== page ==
Last night Emma and Glen came back from the lovely church to find an envelope on their carpet.  They opened it and Emma’s mouth made a big ‘O’ as they saw what was inside.  They hadn’t told  people about the car or Emma’s worries.  But somebody must have guessed.  Inside the envelope was £400 in cash – but with no letter.  They didn’t know who it was from and they were both excited and surprised. They thanked God for the lovely people who had given them such a lovely, lovely gift.

Today, Glen telephoned Emma to tell her that the lovely repairmen had phoned to say how much it would cost to fix their lovely car that was given to them by some other lovely people. It would be £400.  Emma had to go and lie down for a little bit. She felt very hot and teary again – but in a very good way. Emma told her mum (who didn’t know any lovely Christians or go to a lovely church) what had happened.  Her mum said that God and her friends must be Very Lovely Indeed. Emma agreed with all her heart and went to lie down again.

The End.


As we prepare for Lent, this post from Tammie Gitt living3368 is very important.

The taste of the bread … a reminder of your body broken for me.

The taste of the cup … a reminder of your blood for me.

Communion and betrayal.

Oneness and separation.

Wholeness and brokenness.

All these thing were part of a single day in your life, Lord, but aren’t they all part of our lives over time?

One day we feel we have it all together. The next is as if it has all fallen apart.

The thing to remember, though, is the light of hope.

You did not stay in the grave.

You rose again.

Even now you usher is into the presence of God.


A great post about Zaccheus from the blog Forward Progress: by Michael Kelley

I haven’t climbed a tree in years.

His heart was beating fast now, though he didn’t really understand why. But he had a growing sense that things in his life were coming to a head. A culmination. Something was getting ready to happen.

The branches are low enough. I could do it, you know. I could…

Never before had he been so upset to be short, and he had been upset about it plenty. There were the calls and nicknames from the boys when he was growing up, but then he had showed them hadn’t he? He was the one who had the important job now. He was the one they had to be nice to because he was, in large part, in control of their livelihood. He had proven his importance and put his thumb of authority down on top of those same people who had made up those silly songs about his height. He had more money, more power, and more prestige than any of them had. But now, there was this whole issue of height. He simply couldn’t see, but he wanted to. He wanted it more than anything he had wanted in a long time.

It’s the only way, right? If I want to see, I’ve got to climb. I can’t push through this crowd.

His feet were twitching now. He was moving back and forth, a kind of nervous dance. He knew his anxiety and excitement weren’t logical. Who was this he wanted to see so badly anyway? A teacher? A magician? A miracle worker? Or was he something else. It was this thought that had made the well dressed but small man consider the unthinkable.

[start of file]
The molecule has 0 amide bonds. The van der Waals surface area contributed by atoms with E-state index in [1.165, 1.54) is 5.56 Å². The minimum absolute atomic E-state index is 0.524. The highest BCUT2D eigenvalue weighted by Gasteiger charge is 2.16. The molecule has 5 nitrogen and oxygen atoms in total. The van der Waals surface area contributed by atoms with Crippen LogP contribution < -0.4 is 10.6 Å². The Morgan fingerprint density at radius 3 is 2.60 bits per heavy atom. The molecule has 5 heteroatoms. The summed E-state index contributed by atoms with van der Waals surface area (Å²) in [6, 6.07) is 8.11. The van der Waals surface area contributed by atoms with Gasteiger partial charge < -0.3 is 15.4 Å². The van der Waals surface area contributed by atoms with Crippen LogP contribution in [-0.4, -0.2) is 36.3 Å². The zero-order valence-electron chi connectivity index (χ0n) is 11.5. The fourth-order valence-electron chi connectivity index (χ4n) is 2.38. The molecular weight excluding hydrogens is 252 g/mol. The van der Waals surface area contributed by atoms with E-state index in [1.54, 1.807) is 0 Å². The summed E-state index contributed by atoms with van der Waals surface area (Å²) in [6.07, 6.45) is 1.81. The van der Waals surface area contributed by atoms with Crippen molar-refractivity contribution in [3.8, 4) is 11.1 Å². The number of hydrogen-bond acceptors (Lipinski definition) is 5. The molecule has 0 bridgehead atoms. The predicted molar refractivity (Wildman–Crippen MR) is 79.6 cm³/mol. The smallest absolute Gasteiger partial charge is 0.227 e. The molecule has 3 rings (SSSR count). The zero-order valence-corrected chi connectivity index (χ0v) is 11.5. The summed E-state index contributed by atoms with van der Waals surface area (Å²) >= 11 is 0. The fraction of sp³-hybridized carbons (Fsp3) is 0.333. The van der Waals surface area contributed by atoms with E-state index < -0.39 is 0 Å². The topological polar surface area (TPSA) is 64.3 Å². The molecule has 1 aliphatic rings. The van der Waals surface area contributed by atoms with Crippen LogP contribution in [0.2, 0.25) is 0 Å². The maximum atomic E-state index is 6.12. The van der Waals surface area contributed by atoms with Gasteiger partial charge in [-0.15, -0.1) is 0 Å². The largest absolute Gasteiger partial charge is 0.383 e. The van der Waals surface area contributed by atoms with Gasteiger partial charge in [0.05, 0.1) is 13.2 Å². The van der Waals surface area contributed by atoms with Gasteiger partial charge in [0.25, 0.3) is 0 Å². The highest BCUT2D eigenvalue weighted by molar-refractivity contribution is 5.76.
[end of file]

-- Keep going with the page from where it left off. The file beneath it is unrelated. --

What would people think? I’ve got a reputation to think about it. I’m sure they would make up whole new songs about me now. The short man climbing a tree. Foolishness. Right?

Foolishness, of course. But then again, not much in his life made sense any more. He no longer was satisfied with the accumulation of more and more wealth. The pursuit of power over others seemed more and more empty. He had been asking questions, at least in his own mind, that were of a foreign sort. His life seemed devoid of meaning, and he was looking… for something anyway. And now, in his robes, he was standing on the edge of the road, looking into the distance. Jesus was passing through, and the tax collector couldn’t shake the idea that this mysterious man walking through Jericho was was he was looking for. The only way for him to see Jesus was to go up. To climb.

To climb or not to climb? To risk or not to risk? The tree is right there. I know I could get high enough.

He took a tentative step forward. Then another. Then he grabbed hold of the low branches and swung a leg up. He looked around briefly. The crowd was coming, the noise growing louder. Up and up and up. His heart beat faster and faster and faster. Still he climbed. He was sweating now through the weight of his clothes. They were right below Him now, teeming with excitement. The leaves got thicker as he edged forward… and then he saw Him. And something burst inside of Zaccheus. He froze, straddling a branch of the sycamore tree. It was a feeling like he’d never experienced, for to his great surprise, the man wasn’t looking at the crowd. He wasn’t glad-handing the people around Him, nor was He looking forward where He was going.

He was looking into the tree. And for a moment, Zaccheus was crushed.

Great. He’s looking up here. Now everyone else is looking up here, too. Here it comes – the jeering and mocking, just like when I was a kid.

“Come down, Zaccheus.”

And then he knew. He could never, in the days that followed, know exactly how he knew. It wasn’t quite a feeling, but something more. But as he scurried down the tree, he was absolutely convinced that though he was anxious, though he had climbed the tree, though he had wanted just one glimpse of Jesus…